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Convert ATX PS to Benchtop PS project problem

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(@jeffberk)
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I'm no expert on electronics so its not surprising that on a straight forward project something's not right.

https://dronebotworkshop.com/atx-bench-supply/

I assembled this project and at first it seems to have worked. The project produced 12 Volts as needed as confirmed with a multi-meter. The problem is that when I hook up an old car radio (which does work), the power supply immediately goes to standby (the power LED goes out). I have to unplug the unit to reset it.

Where should I start looking for the source of the problem?

Jeff


   
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codecage
(@codecage)
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@jeffberk

Maybe the old car radio needs more current than the 12v from the ATX power supply can provide.  How much current does the ATX power supply indicate it can supply on the 12v line?  Should be a label somewhere on the ATX supply that might indicate that current.  How old of a car radio?  Do you have something else that needs a 12v source but might not be needing as much current?

SteveG


   
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(@jeffberk)
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There are actually two radios that are selected by a DPDT switch. The dash radio is a 1974 Hitachi KM-1520ZC that draws 200 mA. 

https://www.manualslib.com/manual/1027630/Hitachi-Km-1520zc.html?page=3#manual

There is also a Sony CDX-F5500 I'm installing in the glovebox that is being powered to retain its memory all the time but both radios cannot operate at the same time because of the DPDT switch. For some reason, I'm unable to locate the power draw for the Sony.

https://www.sony.com/electronics/support/res/manuals/3261/32619321M.pdf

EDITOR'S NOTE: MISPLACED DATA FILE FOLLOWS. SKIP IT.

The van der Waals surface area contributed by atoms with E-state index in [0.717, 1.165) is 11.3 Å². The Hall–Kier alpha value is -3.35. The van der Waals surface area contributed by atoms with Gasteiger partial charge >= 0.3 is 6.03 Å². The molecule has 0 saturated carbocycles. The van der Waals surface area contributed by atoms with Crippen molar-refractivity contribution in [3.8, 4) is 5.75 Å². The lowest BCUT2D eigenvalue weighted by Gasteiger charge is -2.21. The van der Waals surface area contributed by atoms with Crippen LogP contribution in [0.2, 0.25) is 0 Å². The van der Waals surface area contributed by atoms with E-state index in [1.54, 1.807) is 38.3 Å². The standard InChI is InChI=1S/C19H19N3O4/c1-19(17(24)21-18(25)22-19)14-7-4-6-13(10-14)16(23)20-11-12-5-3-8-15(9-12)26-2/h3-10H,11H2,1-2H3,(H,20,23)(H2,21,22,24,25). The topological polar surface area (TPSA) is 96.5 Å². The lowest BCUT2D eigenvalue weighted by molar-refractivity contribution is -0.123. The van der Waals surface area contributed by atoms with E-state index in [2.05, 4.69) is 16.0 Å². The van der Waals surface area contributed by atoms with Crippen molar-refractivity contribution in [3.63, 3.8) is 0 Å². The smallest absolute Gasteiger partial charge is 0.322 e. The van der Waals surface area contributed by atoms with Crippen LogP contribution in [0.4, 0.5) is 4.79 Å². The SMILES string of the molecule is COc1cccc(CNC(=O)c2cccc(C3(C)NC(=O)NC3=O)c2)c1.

The power supply is also powering two relays that switch the speakers between the two radios.

The ATX label says 14 Amps at 12 volts.

Jeff


   
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Ron
 Ron
(@zander)
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@jeffberk Change the relays to MOSFETS, that will save some power, then use your VOM or a clamp on meter to determine the current of the second radio.

First computer 1959. Retired from my own computer company 2004.
Hardware - Expert in 1401, and 360, fairly knowledge in PC plus numerous MPU's and MCU's
Major Languages - Machine language, 360 Macro Assembler, Intel Assembler, PL/I and PL1, Pascal, Basic, C plus numerous job control and scripting languages.
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(@jeffberk)
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I've never looked into using MOSFETS nor do I understand how they work. I'll need to read up about them. 

I ended up using the car battery as a power supply because I needed to get this car back on the road. There's no fun in owning a 260z and just letting it sit in the garage.

I still need to get this power supply working so I might try various loads (12v light bulbs?) to see what the tipping point is. Would running the power through resistor be an option or will it just act as a short?


   
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(@davee)
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Hi @jeffberk,

   Sorry, but diagnosing problems 'by mail/forum' is far from easy.   Certainly, putting a 'known' load on the power supply is a good start.

------------------

I assume you are 'switching the power supply on' ..

Sorry, I am not being facetious .. PC power supplies start in a low current state  which ensures there is a low current 5V supply available .. the 'front panel' PC on push button two pins on the ATX connector to 'activate' the power supply from the 'standby' to 'full power' mode .. typically this PC switch connects the ATX pin with green wire to the ATX pin with black wire, but not all ATX power supplies are the same, especially those fitted by some well-known PC manufacturers, who commission their own variants.

Although, the low power state is essentially a 5V system, I don't know whether 12V would also be present at a very low current in the 'off'  state.

--------------------